What researchers can learn from film script writers? | DMA

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What researchers can learn from film script writers?


If you study the art of film making, it will tell you that a good film script is based around one great question. This question captures your attention from the beginning; the story that naturally emerges slowly reveals the answer. The 'question' drives the entire story.

Question: What if every day was the same? Movie: Groundhog Day

Question: What if a nun was made to be a nanny? Movie: The Sound of Music

Question: What if a really smart, innocent person went to prison? Movie: Shawshank Redemption

Question: What if dreams and reality were inter-changeable? Movie: The Matrix

Question: What if there's more to life than being ridiculously good looking? Movie: Zoolander

Films construct heroes through which the story is told, and these stories need to adhere to a strict story structure. There are about seven of these basic story structures, established from a time well before the dawn of film making. In fact, the basic structure of storytelling has hardly changed much for thousands of years.


I believe a good survey can be built around one great question in the same way a great film is produced. The key to designing a great survey is adhering to a strict narrative structure: where you place the respondent in the role of the hero; and the questions in the survey help the respondent to slowly reveal the answers to this central question by telling their own story.

Below are two examples of simple questions that market researchers could build a survey around:

“What is the secret of a really good shampoo?” You immediately know the purpose of the survey and can imagine taking participants on a journey through a series of questions that mine their viewpoint on this topic. You can tie all the questions into this one topic.

“In a lifetime of hair washing, what have you learned?” This question has an in-built story structure, you might ask people from the outset to think about all the different types of shampoo they have experienced using in the past and what they thought of them, and what brands they have built some affinity with. You could then get them to think about their experiences of good and bad hair days as a result of using certain types of shampoo, etc.

It’s interesting how once a good central question is established; the rest of the questions you ask can flow out of this easily and fluidly.


Like film making it’s important your story (survey) adheres to a strict structure. Many surveys are compiled with a structure; respondents are being asked a whole load of questions in no particular order. In the same way as you might walk out of a film if it was just made up of a series of unrelated series of visuals and dialog, if they don’t understand where the survey is going, people get frustrated and are more likely to drop out or not pay attention to the question.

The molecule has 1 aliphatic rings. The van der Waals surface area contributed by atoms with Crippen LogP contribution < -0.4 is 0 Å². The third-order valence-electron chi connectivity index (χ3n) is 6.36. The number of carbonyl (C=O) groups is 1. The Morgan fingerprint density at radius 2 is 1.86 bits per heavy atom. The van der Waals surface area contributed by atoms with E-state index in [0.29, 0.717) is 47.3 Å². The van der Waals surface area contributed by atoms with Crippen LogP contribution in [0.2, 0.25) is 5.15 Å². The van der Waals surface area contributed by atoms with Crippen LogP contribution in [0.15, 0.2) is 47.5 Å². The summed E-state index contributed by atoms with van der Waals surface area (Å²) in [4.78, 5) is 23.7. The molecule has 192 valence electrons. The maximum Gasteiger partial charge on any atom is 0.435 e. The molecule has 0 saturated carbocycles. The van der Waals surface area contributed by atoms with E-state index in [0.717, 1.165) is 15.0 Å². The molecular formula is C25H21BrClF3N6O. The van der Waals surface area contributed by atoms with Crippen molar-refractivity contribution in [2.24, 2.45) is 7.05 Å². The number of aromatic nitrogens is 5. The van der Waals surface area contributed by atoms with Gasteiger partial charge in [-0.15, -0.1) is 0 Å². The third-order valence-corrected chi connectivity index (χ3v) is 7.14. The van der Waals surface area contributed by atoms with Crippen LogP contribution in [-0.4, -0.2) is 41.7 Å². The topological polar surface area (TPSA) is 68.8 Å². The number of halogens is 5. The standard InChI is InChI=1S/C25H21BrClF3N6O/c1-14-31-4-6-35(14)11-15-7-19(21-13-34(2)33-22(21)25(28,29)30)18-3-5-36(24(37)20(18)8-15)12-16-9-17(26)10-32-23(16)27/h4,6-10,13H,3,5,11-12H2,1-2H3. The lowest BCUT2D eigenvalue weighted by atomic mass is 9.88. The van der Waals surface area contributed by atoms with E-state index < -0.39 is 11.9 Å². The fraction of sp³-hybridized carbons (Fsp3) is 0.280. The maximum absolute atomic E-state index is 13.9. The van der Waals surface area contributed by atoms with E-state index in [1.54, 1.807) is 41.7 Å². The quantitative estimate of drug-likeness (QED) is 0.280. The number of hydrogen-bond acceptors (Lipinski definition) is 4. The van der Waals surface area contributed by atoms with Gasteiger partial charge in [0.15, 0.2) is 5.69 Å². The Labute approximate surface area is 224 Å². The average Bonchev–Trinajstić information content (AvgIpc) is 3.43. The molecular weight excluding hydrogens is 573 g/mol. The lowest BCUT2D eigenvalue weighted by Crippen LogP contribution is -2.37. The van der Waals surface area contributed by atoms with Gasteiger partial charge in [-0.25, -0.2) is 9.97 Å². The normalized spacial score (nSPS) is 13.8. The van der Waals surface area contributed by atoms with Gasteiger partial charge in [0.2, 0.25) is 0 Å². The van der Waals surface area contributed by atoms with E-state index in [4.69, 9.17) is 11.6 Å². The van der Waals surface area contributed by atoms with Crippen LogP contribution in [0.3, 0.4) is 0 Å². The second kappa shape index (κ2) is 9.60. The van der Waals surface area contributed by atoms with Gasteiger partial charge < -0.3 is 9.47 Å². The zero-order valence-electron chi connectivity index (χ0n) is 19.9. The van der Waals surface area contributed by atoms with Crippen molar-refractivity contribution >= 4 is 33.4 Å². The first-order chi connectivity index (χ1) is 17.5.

A survey is a journey and the respondents need to know where they are going, otherwise they could be like kids in the back of the car asking ‘are we nearly there yet’ every five minutes.

Ready-made narratives

If you are struggling to think up your own survey narrative, there are a number of ready-made well established ones you can replicate.

The Trial Narrative: The trial narrative is one we have repeatedly used very successfully. Putting a product or service on trial has an in-built narrative structure. You have first the case for the prosecution; what is wrong with a product or service, what are you frustrated by. Then you have the case for the defence; what has the product or service done well. Then you have the jury process where respondents evaluate the pros and cons of a product’s strengths and weaknesses. Finally, respondents are asked to give their final rating – their verdict. We have positively adapted this idea in a number of ways, across a range of different consumer surveys.Your bank on trial

The Build a New Future Narrative: Start out by asking “What are the strengths and weaknesses of current products/service/situation?” and moving onto “What do you want in a perfect world?” You can then explore living in the real world with practical constraints and ask them to explore trade off solutions. Once drawn into this process you can then challenge participants to design their own version of these products or services with or without any practical constraints and then ask them to cross evaluate each other’s ideas.Survey example

The Journey Narrative: People can very simply grasp the idea of a journey. You can use this idea to help guide people though a whole range of survey processes. You basically tell people at the beginning of the survey where they are starting from and where they will end up. Your Shopping Journey


This can be a tremendously powerful conceptual construct to really draw out more thoughtful feedback from respondents. Panellists need to feel that what they are doing is important, has meaning and that you care about what they have to say. Allow them to tell their story by asking questions that place them in control.

by Jon Puleston, VP Innovation, Lightspeed GMI


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